Ok. Nothing prevents you from having a pointer to a function.
    Code:
    void(* ptrFunc)(void) = NULL;
    ptrFunc = GetProcAddress(dllLib,"mensaje");
    Except that the types don't match. So you have to cast.
    Code:
    ptrFunc = (void (*)(void))GetProcAddress(dllLib,"mensaje");
    So the question you have to ask yourself is, do you want this weird syntax? (I haven't tested it - it might not even be valid.) Using typedef makes it a lot clearer.
    Code:
    typedef void (*func_type)(void);
    func_type func = NULL;
    func = (func_type)GetProcAddress(dllLib, "mensaje");
    Okay, this is where my excurse about calling conventions comes in.
    void (__cdecl*)(void) and void (__stdcall*)(void) are different types, and should be. Calling a cdecl function through a stdcall pointer will cause the arguments not to be popped off the stack, and thus stack corruption. Calling a stdcall function through a cdecl pointer causes the arguments to be popped off twice, and thus stack corruption again. You want neither.
    This means that you need to be aware what calling convention mensaje uses and have the function pointer use the same.

    __cdecl is the default, meaning that it will be used if you specify neither. Unless you use a compiler switch to make __stdcall the default.
    All the buzzt!
    CornedBee

    "There is not now, nor has there ever been, nor will there ever be, any programming language in which it is the least bit difficult to write bad code."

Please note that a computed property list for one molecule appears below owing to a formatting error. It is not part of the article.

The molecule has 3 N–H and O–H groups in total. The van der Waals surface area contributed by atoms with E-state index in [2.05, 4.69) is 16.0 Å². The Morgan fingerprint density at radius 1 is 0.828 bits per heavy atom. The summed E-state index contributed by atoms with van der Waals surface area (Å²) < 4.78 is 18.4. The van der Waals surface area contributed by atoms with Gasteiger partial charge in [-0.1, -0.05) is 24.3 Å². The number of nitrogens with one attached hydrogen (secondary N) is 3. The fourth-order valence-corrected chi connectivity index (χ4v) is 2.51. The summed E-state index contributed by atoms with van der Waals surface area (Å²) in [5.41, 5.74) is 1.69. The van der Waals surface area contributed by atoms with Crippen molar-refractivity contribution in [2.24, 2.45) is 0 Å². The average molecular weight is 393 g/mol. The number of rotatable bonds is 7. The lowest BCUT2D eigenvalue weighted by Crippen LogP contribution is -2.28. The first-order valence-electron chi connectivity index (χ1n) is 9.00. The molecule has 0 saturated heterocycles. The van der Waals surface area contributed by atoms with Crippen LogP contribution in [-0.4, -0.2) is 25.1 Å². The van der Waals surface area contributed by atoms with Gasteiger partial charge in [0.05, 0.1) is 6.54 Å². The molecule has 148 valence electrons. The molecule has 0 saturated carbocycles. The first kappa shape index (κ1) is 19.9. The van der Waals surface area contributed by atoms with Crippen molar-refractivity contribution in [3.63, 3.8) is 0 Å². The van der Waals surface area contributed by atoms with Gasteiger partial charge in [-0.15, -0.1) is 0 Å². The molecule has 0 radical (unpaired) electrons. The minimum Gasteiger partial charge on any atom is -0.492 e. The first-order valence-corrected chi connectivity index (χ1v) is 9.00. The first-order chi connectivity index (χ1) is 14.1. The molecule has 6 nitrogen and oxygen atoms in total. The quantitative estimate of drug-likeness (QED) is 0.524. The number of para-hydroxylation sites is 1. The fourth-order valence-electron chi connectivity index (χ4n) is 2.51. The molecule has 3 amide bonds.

- Flon's Law

  4. #4
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    ok and thats why typedef void(WINAPI*ptrFunc)(); haves the macro WINAPI?.

    so, the second example is the standard to call functions from dll's no?

    and thank you very very much for yer great help

  5. #5
    Cat without Hat CornedBee's Avatar
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    Yes, that's the reason why there's the WINAPI in the typedef, and yes, that's the standard way to call functions from DLLs. But just because it is standard doesn't mean it's exactly that way. This particular function in this particular DLL might be __cdecl. Either because the DLL author didn't know/care about calling conventions or sometimes because it's a requirement. wsprintf, for example, is __cdecl, because it expects a variable number of arguments.
    All the buzzt!
    CornedBee

    "There is not now, nor has there ever been, nor will there ever be, any programming language in which it is the least bit difficult to write bad code."
    - Flon's Law

  6. #6
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    Quote Originally Posted by CornedBee
    But just because it is standard doesn't mean it's exactly that way. This particular function in this particular DLL might be __cdecl. Either because the DLL author didn't know/care about calling conventions or sometimes because it's a requirement. wsprintf, for example, is __cdecl, because it expects a variable number of arguments.